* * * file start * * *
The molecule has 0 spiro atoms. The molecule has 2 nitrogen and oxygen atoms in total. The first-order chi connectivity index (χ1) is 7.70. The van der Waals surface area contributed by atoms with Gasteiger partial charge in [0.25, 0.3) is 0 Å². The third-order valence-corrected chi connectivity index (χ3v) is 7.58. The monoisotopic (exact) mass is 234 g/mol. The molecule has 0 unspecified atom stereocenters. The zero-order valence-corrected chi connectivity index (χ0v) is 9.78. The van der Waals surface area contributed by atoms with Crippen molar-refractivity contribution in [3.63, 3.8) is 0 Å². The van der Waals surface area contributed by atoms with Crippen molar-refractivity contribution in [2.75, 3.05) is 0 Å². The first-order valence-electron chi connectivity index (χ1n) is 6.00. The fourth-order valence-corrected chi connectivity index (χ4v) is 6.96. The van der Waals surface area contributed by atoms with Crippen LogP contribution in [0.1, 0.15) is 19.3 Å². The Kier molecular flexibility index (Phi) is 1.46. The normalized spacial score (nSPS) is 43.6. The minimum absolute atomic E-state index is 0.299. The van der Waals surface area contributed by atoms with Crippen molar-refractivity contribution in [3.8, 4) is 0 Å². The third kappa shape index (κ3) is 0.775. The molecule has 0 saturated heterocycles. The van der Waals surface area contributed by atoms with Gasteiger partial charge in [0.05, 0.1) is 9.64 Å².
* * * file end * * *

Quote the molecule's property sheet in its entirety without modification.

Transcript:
The molecule has 0 spiro atoms. The molecule has 2 nitrogen and oxygen atoms in total. The first-order chi connectivity index (χ1) is 7.70. The van der Waals surface area contributed by atoms with Gasteiger partial charge in [0.25, 0.3) is 0 Å². The third-order valence-corrected chi connectivity index (χ3v) is 7.58. The monoisotopic (exact) mass is 234 g/mol. The molecule has 0 unspecified atom stereocenters. The zero-order valence-corrected chi connectivity index (χ0v) is 9.78. The van der Waals surface area contributed by atoms with Crippen molar-refractivity contribution in [3.63, 3.8) is 0 Å². The van der Waals surface area contributed by atoms with Crippen molar-refractivity contribution in [2.75, 3.05) is 0 Å². The first-order valence-electron chi connectivity index (χ1n) is 6.00. The fourth-order valence-corrected chi connectivity index (χ4v) is 6.96. The van der Waals surface area contributed by atoms with Crippen LogP contribution in [0.1, 0.15) is 19.3 Å². The Kier molecular flexibility index (Phi) is 1.46. The normalized spacial score (nSPS) is 43.6. The minimum absolute atomic E-state index is 0.299. The van der Waals surface area contributed by atoms with Crippen molar-refractivity contribution in [3.8, 4) is 0 Å². The third kappa shape index (κ3) is 0.775. The molecule has 0 saturated heterocycles. The van der Waals surface area contributed by atoms with Gasteiger partial charge in [0.05, 0.1) is 9.64 Å².